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NC3Rs Grant: NC/S001808/1

Contact: Email









Dr Alexandra Iordachescu

University of Birmingham

Research interests: Alexandra specialises in developing 3D tissue culture models for studying the physiology and pathology of bones. It is known that chronically reduced skeletal loading (for example, in ageing or following injury) leads to a reduction in bone mass. This increases the susceptibility to fractures and slows healing. There are several well-established animal models for studying the phenomenon. However, their interpretation is hampered by species related differences in bone remodelling processes and consequently, the underlying pathology is poorly understood. Alexandra will use her Training Fellowship to develop a 3D in vitro model, consisting of human bone cells grown on fibrin scaffolds. To simulate reduced skeletal loading, the cells will be grown in rotary bioreactors, which will keep them in a constantly suspended state. If validated, this approach could provide a more physiologically-relevant environment for studying bone physiology, in a variety of skeletal conditions.  There could also be important 3Rs benefits, since animal models of reduced skeletal loading often employ harmful procedures, such as immobilisation using toxins and surgical resection of nerves. The new system could replace some of these experiments, reducing the number of animals exposed to such techniques.  

Biography: Alexandra began her scientific career with an undergraduate degree in Biosciences at Manchester University. After graduating, she transferred to Kings College, London to study for an MSc in Space Physiology and Health. This stimulated her interest in bone remodelling processes, and she subsequently secured an NC3Rs PhD Studentship to develop an in vitro model of pathogenic bone growth at Birmingham University. After being awarded her PhD in 2018, Alexandra continued her research at Birmingham University as a Research Fellow. This has enabled her to advance the knowledge gained during her PhD to develop medical devices for testing organotypic platforms of bone disease.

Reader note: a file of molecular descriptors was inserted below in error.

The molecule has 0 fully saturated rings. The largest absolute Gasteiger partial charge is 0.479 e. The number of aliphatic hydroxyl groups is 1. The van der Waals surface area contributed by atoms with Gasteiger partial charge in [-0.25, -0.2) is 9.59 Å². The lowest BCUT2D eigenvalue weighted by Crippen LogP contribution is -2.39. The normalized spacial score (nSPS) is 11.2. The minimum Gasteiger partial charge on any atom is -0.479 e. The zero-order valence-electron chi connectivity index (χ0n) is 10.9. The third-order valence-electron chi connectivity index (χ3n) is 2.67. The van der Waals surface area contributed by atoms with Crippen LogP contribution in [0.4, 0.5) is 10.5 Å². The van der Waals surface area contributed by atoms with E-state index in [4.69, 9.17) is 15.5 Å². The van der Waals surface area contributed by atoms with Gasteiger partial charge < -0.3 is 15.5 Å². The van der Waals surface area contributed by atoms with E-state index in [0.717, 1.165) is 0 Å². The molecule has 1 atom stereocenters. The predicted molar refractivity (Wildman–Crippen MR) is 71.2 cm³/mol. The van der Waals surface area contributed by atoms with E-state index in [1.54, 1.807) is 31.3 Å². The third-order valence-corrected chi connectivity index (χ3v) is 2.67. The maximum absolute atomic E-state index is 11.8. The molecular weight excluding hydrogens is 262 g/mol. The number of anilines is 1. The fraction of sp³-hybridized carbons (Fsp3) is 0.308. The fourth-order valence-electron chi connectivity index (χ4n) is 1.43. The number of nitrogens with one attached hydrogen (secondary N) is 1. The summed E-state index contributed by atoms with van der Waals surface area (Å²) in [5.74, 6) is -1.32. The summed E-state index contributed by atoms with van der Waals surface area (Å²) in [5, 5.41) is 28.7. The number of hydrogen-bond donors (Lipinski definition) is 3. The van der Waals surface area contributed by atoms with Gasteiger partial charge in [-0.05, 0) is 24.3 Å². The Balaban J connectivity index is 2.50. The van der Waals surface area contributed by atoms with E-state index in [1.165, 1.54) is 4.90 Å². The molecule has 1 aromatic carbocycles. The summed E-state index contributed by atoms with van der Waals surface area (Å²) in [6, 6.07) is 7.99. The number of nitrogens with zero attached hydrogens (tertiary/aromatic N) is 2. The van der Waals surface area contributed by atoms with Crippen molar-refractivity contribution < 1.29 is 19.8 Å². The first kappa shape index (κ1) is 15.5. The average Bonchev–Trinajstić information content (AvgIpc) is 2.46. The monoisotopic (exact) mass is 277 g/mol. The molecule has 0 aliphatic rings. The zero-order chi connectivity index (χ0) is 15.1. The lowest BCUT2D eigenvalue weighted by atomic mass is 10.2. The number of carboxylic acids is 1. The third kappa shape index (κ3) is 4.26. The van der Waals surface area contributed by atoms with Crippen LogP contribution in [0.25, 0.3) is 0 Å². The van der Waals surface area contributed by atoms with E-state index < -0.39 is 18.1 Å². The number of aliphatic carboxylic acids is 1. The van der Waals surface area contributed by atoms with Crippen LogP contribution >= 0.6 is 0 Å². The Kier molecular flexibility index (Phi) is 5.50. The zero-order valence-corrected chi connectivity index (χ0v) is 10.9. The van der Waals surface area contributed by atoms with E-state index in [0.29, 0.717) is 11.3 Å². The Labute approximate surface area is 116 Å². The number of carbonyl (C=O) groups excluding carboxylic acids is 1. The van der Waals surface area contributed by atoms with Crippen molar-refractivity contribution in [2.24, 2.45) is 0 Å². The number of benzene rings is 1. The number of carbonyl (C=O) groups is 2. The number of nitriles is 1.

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NC3Rs Grant: NC/S001859/1

Contact: Email 













Dr Liane Hobson

MRC Harwell

Research interests: Liane’s current research focuses on characterising complex behavioural phenotypes in genetically altered mice. In this Training Fellowship, she will examine how ultrasonic vocalisations (USVs) produced by mice, can be used to predict their behavioural responses. To achieve this, she will use ultrasonic detectors, mouse movement sensors and a high definition camera to record mouse USVs and behaviours. This will enable the generation of a repository of USVs and associated behaviours, for use by other researchers as a tool for interpreting mouse USVs. Mice are a prey species and consequently tend to hide the visual signs of pain and suffering. However, USVs are known to be produced in association with distress and prior to aggressive behaviours, such as fighting. Consequently, USVs could be employed to detect welfare problems before such issues are discovered by routine visual inspections. Ultimately, Liane aims to use the work conducted during her Fellowship to develop a fully automated alert system, which could be rolled out for use in a range of mouse studies. This will facilitate earlier interventions aimed at minimising animal suffering and incidents of aggression. Furthermore, the tool could facilitate a standardised approach to recording USVs in other projects which study mouse behavioural responses, for example to understand neurodevelopmental disorders, social interactions or welfare issues.

Biography: Liane’s career began as an evolutionary biologist, studying complex behavioural traits in a diverse range of mammalian species. She achieved a first class degree in Biology at the University of Leeds, where her dissertation project focused on the environmental impact of bat swarming activity in Kent. This led to further work in the same species, studying vocalisation patterns as part of her Masters Degree in Biodiversity and Conservation. Liane subsequently moved to the University of Liverpool to embark on a PhD in Mammalian Behaviour and Evolution, which she was awarded in 2017. She is currently working as a mouse phenotyping technician at the Medical Research Council Harwell, where she intends to conduct her Training Fellowship.